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The QNAP TS-669L also has a new feature that you may not associate with NAS products, an HDMI port for A/V functions. NAS HDMI was introduced nearly a year ago at Computex 2012, but it took the NAS makers a little time to program quality software for it. Now your NAS can play movies, music and pictures on your TV, just like a standalone media player or media center. QNAP sells an optional remote control, but you can also use your Android or iOS device as a remote to control the onscreen media functions. These functions built upon the other smartphone / tablet software packages that work to monitor or control QNAP NAS functions.

After an extensive search on Google shopping, we found the QNAP TS-669L available for as little as $780 in the US at the time of writing, which is roughly $200 less than the TS-669 Pro.

Software Features

NAS products are equal parts hardware performance and software features. One compliments the other in a balanced product. You need more hardware performance to run more software features at the same time.

Just because a NAS has the ability to run SQL doesn't mean the hardware will let you run SQL at a high rate of speed while a user downloads Bit Torrent, watches YouTube and decompress an NZB file.

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It's really difficult to find words after a feature list like that. Extensive, to the point of being flamboyant, maybe? Those are just the official features. More software packages are available from the QPKG Center.

Packaging

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If you're shopping for a NAS for the first time it's important to know that some big box retailers like Fry's usually have some products on the shelves. When shopping in the retail jungle, you want to learn every detail about a product in this price range before making a decision on what model to buy. QNAP does a good job with their retail package.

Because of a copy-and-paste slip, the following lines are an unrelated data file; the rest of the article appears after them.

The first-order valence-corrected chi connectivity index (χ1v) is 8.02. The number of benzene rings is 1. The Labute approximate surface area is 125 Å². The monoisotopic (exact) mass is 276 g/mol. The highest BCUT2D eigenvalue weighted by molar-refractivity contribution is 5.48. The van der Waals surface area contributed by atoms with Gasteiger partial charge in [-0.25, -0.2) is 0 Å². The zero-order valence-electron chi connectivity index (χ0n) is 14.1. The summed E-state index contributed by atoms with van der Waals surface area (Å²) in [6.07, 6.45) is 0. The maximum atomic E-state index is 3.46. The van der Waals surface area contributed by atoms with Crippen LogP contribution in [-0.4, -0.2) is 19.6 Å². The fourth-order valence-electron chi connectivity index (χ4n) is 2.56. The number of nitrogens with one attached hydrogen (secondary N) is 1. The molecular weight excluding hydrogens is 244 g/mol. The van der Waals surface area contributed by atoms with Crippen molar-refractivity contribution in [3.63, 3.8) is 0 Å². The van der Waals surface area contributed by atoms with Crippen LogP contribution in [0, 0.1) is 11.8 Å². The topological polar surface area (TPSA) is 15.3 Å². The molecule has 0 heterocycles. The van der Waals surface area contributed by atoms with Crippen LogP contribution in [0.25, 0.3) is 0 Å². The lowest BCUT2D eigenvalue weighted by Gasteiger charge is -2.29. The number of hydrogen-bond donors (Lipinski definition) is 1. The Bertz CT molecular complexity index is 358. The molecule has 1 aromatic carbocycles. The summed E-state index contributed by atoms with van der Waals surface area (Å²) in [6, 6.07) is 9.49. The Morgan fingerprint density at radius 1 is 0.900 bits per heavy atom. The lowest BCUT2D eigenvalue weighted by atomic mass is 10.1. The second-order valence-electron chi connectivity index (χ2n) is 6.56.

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We found nearly every detail (other than performance) just by reading each side of the package.

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QNAP has one of the best inner packages on the market with a very liberal amount of protective foam around the NAS.

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Inside we found a printed quick installation guide, a note to download the latest firmware, a software disk and mounting screws for the drives.

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On the cable side, we received two Ethernet cables and a power cable.

QNAP TS-669L

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Here we get our first look at the TS-669L. Although there is a place for a LCD display like the TS-669 Pro, this model doesn't have one. For me, it took a bit to get use to not having a display, I kept seeing the face of the NAS and thinking it was off. Also, the 669L uses different drive sleds that further reduces the price of the unit. The included drive sleds don't lock like many of the others found in the QNAP product lineup.